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Re: Thoughts, please. For an 80th bday party. UPDATE #24

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bah12:
I'd go with St Louis too and the weekend between Christmas and New Years.  Since this is a milestone birthday for her, I think it would be kind of her children and grandchildren to arrange their holiday plans around her birthday party.  That seems like a time when kids will be out of school and the weekend is a good time for those who work.

camlan:
No matter where the party is, some people are going to have to travel. No matter when the party is, someone is not going to be able to make it. I think you need to accept these things, and plan around them. I would make the guiding principle be what is easiest for MIL and what she would most likely want. Whoever is planning this is going to hear a lot of, "But X would be better for me and my family." It's good to have a stock response for this sort of thing, "Yes, I understand that. But this party is for MIL and this is what would work best for *her*."

Location: I'd make it the location that is easiest for MIL. St. Louis would be my first choice, with Chicago second, since she does visit there. St. Louis also wins because it seems like a lot of the "really want them there" people live there.

Guests: Make a list of the people who *have* to be there, the people you really want to be there, and everyone else. The date/time/location has to work for the first group of people. Everyone else, you have to be prepared to tell them how sorry you are that they won't be able to join you. You might have to practice hardening your heart on this one. But the larger the group, the more the planners have to make a plan and stick with it. Frequent changes will wreak havoc with all the other guests.

Timing: The week around Christmas seems best to me, because all the various college-aged relations (who are on the "must be there" list) will be off school. It's also far enough away that people can negotiate with their workplaces to arrange time off. And it is close to her actual birthday.

I'm with Cicero on not making this a complete surprise. Maybe tell her it's a special dinner out with some of the family, and surprise her with all the other guests. That's what we did for my father's 70th birthday. He thought it was dinner with the family, but we invited old college and Army buddies, all his siblings and their spouses and children, close friends--I think there were about 80 people.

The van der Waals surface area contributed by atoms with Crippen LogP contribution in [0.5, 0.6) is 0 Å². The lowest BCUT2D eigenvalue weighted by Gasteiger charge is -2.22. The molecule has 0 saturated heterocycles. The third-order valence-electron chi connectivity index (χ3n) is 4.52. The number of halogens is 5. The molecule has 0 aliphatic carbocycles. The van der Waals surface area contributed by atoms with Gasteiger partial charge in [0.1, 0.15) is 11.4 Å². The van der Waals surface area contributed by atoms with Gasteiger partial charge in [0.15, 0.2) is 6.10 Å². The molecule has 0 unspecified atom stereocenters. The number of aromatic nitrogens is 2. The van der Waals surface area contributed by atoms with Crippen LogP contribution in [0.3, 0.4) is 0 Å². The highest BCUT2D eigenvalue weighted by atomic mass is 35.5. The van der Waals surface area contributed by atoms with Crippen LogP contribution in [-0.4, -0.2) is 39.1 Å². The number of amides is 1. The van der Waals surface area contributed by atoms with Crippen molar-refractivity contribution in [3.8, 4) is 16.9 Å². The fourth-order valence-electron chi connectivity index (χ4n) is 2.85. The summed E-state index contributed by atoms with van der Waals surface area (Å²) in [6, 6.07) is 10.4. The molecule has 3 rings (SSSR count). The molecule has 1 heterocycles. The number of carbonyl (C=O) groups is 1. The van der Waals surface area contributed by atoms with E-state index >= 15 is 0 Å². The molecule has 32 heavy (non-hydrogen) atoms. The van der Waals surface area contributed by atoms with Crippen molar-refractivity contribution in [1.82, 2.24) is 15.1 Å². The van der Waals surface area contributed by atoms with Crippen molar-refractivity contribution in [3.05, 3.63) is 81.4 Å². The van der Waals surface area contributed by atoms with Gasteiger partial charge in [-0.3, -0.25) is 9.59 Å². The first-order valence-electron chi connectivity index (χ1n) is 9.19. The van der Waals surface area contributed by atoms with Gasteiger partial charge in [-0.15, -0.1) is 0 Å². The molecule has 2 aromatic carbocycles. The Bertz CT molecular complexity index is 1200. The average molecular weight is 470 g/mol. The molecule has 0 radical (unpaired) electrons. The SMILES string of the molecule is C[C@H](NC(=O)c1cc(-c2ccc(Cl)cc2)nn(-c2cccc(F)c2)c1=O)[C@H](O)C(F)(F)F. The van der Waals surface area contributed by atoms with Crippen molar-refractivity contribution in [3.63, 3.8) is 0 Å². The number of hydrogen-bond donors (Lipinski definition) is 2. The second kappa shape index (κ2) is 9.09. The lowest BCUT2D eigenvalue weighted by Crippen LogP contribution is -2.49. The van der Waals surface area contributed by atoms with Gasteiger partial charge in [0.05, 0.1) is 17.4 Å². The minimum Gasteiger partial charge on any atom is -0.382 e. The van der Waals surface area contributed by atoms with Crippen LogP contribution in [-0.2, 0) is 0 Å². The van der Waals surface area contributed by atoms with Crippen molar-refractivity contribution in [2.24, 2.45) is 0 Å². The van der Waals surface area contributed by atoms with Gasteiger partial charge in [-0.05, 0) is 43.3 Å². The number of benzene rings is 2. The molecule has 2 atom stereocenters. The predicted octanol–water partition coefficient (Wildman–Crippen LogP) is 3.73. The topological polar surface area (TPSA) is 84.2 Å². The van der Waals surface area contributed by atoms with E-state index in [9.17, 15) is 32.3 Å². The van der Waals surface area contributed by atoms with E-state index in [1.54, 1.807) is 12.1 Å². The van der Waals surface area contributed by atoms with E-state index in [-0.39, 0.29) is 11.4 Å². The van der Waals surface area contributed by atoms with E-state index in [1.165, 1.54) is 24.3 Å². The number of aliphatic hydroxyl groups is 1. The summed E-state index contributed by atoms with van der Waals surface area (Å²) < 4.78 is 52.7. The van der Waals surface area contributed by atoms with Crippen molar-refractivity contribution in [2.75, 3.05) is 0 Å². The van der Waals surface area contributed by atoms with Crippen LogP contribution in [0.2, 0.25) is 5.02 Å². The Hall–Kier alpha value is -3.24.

We also asked everyone who was invited to contribute a story or photograph about Dad. We had a large scrapbook made up, with all the stories and pictures--he loved it. Several of the people invited who couldn't make the party were able to call him during the party--he heard from Army buddies he'd only exchanged Christmas cards with for the last 40 years.

peaches:

--- Quote from: cicero on February 07, 2013, 04:15:54 AM ---I would also vote for St. Louis and the date should first and foremost take MIL's schedules/needs/comfort into account.

I also vote for *not* making this a surprise. i don't know your MIL but in my experience older people, especially women, like to know about these things - maybe she would have worn a different outfit or gotten her nails done, or something that may seem unimportant to us, but can be important to them. she also might have people on her "must invite" list that you may not be aware of.

a quasi surprise could be in the form of --- digging up an old college friend and bringing him/her as a surprise guest, finding some really old photos and having them redone, finding music that she loves, an old recipe, etc

--- End quote ---

I agree with all of this.

And if MIL approves the arrangements, that can help to head off endless debate about the date and details of the event. You can say "This is the way MIL wants it - and it's her birthday".

Tea Drinker:
Another vote for not making it a complete surprise, both because the guest of honor might want to dress up for a party that is going to be focused on her, but because the risk of any surprise party is that the guest of honor might make conflicting plans. You can't push someone to set aside a date months in advance without telling them it's for something important, and if you pick a random date and don't tell her well in advance, she might happen to decide that was the perfect afternoon to schedule something medical, or even a late-afternoon hairdressing appointment that overlaps when your plans called for her to be home for the beginning of the party.

gellchom:
Another BIG vote for not making it a surprise, but having a surprise treat for her.  She'll enjoy it a lot more.  She may try to demur, but you can probably persuade her -- and if you can't, then it's good you didn't do it.

Do consider the potential for travel nightmares if you plan it for January in Chicago.

Don't know about the budget, but you might consider a short cruise or long weekend at a resort with the family.

This reminds me of something funny.  For her 80th birthday, we got my mother, who is brilliant but kind of an absent-minded professor type sometimes (nothing to do with her age; she's always been like that!), a fancy massage chair she wanted.  She unfortunately forgets what it's called and tells people, "My children got me the most wonderful vibrator for my 80th birthday!"

This sounds like so much fun!  Happy 80th birthday, Mom!

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